History has returned to Nigeria’s school curriculum, but Emmanuel Olutokun, 23, a Correspondent from Lagos in Nigeria, underlines the damage done by its absence and the importance of the subject for the country and its citizens.
One of my favourite sentiments this year would be “those who are oblivious of history are doomed to make the same mistake”. This is largely because they are void of guides, instructions and experiences to help shape their present decisions.
In 2010, the federal government of Nigeria decided to suspend the teaching of history as a subject in schools. Its reason was that students shunned history and there were very few job opportunities for history graduates in the labour market.
As good, harmless and sensible as this reason may look, it does not stand a chance when placed on the same pedestal with the adverse effect expunging it might have.
Primary amongst them is the effect on the younger generation. A child loses a great deal when he/she has not the slightest idea about the foundation of the country, formation of it people, heroes that fought bravely and courageously for freedom. It is particularly disturbing if such a child is exposed to basic information from a third party or at a moment when it is least appreciated.
Growing up for me was particularly fun and enlightening because my mother’s favourite subject while in high school was history. She spoke so passionately and intensely about the history of Nigeria and Africa: the good, the bad and the funny. In fact, this was very instrumental in my decision to be in the arts while in high school, but to my utter dismay and chagrin, it was unavailable and we eventually graduated without ever having a history class or seeing a history curriculum.
A country that is not invested in teaching the younger generations about the history, ideals, morals and structure upon which the nation is built risks churning out half-baked citizens who are ignorant and do not value the rich cultural journey of the nation.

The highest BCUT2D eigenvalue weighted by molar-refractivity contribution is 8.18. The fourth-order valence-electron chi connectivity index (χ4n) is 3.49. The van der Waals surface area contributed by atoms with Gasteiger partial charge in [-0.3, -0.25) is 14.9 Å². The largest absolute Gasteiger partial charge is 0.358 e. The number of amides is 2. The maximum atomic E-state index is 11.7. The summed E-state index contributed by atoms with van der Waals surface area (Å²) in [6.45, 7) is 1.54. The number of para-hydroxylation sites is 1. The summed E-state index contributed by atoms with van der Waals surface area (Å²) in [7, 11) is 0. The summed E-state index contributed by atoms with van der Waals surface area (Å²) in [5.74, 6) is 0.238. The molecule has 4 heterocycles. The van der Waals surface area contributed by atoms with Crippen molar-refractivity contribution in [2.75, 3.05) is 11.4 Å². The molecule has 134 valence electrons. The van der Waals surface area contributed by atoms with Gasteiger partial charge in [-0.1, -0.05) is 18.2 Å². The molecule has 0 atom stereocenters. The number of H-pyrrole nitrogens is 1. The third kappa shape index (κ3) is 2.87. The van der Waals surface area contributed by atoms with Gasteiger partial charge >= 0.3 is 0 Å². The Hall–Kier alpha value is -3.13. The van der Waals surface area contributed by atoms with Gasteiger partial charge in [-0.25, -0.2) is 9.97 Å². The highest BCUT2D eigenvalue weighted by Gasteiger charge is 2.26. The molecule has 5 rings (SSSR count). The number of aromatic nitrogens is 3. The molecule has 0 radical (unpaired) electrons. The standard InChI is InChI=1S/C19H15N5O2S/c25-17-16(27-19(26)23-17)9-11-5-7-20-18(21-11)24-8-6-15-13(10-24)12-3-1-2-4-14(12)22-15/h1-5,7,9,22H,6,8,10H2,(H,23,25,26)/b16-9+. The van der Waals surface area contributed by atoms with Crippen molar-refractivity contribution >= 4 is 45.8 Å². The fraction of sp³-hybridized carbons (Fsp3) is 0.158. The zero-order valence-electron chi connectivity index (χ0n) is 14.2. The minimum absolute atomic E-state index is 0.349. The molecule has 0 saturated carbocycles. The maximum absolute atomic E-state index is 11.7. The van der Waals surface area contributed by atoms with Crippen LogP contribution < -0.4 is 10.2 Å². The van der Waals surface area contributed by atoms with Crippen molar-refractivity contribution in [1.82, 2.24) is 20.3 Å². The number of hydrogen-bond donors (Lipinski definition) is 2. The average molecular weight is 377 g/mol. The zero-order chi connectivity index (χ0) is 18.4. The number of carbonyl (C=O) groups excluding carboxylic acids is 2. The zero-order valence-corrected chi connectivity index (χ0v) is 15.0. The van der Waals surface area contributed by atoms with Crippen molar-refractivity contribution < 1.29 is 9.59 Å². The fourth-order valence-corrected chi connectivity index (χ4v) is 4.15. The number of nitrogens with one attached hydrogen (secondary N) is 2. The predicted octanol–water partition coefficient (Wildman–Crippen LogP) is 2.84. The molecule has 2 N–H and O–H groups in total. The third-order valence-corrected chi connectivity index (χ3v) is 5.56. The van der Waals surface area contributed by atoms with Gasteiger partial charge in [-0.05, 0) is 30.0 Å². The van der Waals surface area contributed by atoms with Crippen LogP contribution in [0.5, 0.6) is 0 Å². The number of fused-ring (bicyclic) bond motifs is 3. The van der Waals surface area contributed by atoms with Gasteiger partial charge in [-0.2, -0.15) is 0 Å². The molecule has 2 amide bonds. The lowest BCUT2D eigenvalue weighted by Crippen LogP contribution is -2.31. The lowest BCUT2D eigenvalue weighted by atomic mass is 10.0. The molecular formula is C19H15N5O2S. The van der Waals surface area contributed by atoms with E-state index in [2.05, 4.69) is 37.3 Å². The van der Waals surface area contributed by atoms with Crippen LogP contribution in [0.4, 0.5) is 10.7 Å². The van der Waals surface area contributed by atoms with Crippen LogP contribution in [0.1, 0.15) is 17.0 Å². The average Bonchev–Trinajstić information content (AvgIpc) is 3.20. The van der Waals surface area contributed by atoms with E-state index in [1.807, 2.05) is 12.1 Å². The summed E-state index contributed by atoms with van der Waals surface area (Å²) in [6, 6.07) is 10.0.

A cursory look into the history of Nigeria shows that there have been valiant men, brave and courageous people like Nnamdi Azikwe, Obafemi Awolowo, Tafawa Balewa, and a whole lot of others who without vested interest were committed to the development and progress of the nation.
Youths can learn one or two things from these Nigerian heroes and emulate their public servitude. Like an aggrieved citizen put it, “A people who do not know where they are coming from, how can they truly know where they are headed?”
Over the last two months I have sunk deep into the voluminous work of a celebrated Nigerian scholar, Chinua Achebe, where he recounts his personal experience of the Nigerian Civil War, the political actors and how Nigerians can avoid such implosion. The book gives you a reason to value and appreciate the history of Nigeria and ultimately contribute to the development of the people.
There was a sigh of relief when, recently, the new Nigerian Minister of Education announced that there would be the re-introduction of history as a subject in schools. This re-introduction would give the Nigerian child a self-identity of who he or she really is.
According to him, Nigeria owes present and future generations the responsibility of removing all inhibitions against opportunities of acquiring ethics and morals as taught in religious traditions.
It is only our study of history, our own history, that can explain and give meaning to our very humanity. That is why we must study it and teach our little ones.
While this is a quite commendable move, I look forward to a situation where our educational system is not politicised and it is void of mood swing policies. The history of a country should be effectively communicated to the budding generations for, as George Orwell puts it, “The most effective way to destroy people is to deny and obliterate their own understanding of their history”.
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Article first published on YourCommonwealth.org. Opinions expressed in this article are those of the author and do not necessarily represent the views of History's Page.